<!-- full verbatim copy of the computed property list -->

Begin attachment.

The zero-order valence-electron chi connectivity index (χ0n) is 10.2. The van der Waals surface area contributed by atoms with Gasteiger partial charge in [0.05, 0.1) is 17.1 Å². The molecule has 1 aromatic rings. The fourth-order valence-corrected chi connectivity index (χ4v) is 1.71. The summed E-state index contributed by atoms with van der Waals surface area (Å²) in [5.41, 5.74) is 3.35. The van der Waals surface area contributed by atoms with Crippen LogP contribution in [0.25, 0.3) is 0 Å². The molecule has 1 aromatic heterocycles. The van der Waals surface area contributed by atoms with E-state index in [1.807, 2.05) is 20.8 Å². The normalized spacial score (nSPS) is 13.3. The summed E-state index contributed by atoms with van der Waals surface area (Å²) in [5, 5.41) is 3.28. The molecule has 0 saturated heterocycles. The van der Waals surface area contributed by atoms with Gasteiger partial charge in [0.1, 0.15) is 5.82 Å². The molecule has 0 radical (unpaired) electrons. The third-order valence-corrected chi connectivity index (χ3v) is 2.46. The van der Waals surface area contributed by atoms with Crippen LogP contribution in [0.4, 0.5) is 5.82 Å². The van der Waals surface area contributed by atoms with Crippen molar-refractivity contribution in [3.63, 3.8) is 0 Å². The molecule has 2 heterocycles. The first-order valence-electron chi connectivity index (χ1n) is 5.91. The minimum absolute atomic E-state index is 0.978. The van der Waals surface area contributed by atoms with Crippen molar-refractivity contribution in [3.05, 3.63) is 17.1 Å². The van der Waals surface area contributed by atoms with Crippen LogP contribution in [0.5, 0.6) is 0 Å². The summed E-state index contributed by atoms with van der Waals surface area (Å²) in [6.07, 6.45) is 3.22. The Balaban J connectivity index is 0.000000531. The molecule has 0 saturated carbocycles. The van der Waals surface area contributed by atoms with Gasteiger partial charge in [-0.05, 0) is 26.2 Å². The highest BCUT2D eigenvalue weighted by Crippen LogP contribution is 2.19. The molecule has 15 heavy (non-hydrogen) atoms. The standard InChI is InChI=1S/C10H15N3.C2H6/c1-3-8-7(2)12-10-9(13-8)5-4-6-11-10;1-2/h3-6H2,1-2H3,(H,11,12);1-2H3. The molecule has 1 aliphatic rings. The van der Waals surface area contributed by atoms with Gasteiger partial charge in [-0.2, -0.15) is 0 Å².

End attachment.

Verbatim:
The zero-order valence-electron chi connectivity index (χ0n) is 10.2. The van der Waals surface area contributed by atoms with Gasteiger partial charge in [0.05, 0.1) is 17.1 Å². The molecule has 1 aromatic rings. The fourth-order valence-corrected chi connectivity index (χ4v) is 1.71. The summed E-state index contributed by atoms with van der Waals surface area (Å²) in [5.41, 5.74) is 3.35. The van der Waals surface area contributed by atoms with Crippen LogP contribution in [0.25, 0.3) is 0 Å². The molecule has 1 aromatic heterocycles. The van der Waals surface area contributed by atoms with E-state index in [1.807, 2.05) is 20.8 Å². The normalized spacial score (nSPS) is 13.3. The summed E-state index contributed by atoms with van der Waals surface area (Å²) in [5, 5.41) is 3.28. The molecule has 0 saturated heterocycles. The van der Waals surface area contributed by atoms with Gasteiger partial charge in [0.1, 0.15) is 5.82 Å². The molecule has 0 radical (unpaired) electrons. The third-order valence-corrected chi connectivity index (χ3v) is 2.46. The van der Waals surface area contributed by atoms with Crippen LogP contribution in [0.4, 0.5) is 5.82 Å². The van der Waals surface area contributed by atoms with Crippen molar-refractivity contribution in [3.63, 3.8) is 0 Å². The molecule has 2 heterocycles. The first-order valence-electron chi connectivity index (χ1n) is 5.91. The minimum absolute atomic E-state index is 0.978. The van der Waals surface area contributed by atoms with Crippen molar-refractivity contribution in [3.05, 3.63) is 17.1 Å². The van der Waals surface area contributed by atoms with Crippen LogP contribution in [0.5, 0.6) is 0 Å². The summed E-state index contributed by atoms with van der Waals surface area (Å²) in [6.07, 6.45) is 3.22. The Balaban J connectivity index is 0.000000531. The molecule has 0 saturated carbocycles. The van der Waals surface area contributed by atoms with Gasteiger partial charge in [-0.05, 0) is 26.2 Å². The highest BCUT2D eigenvalue weighted by Crippen LogP contribution is 2.19. The molecule has 15 heavy (non-hydrogen) atoms. The standard InChI is InChI=1S/C10H15N3.C2H6/c1-3-8-7(2)12-10-9(13-8)5-4-6-11-10;1-2/h3-6H2,1-2H3,(H,11,12);1-2H3. The molecule has 1 aliphatic rings. The van der Waals surface area contributed by atoms with Gasteiger partial charge in [-0.2, -0.15) is 0 Å².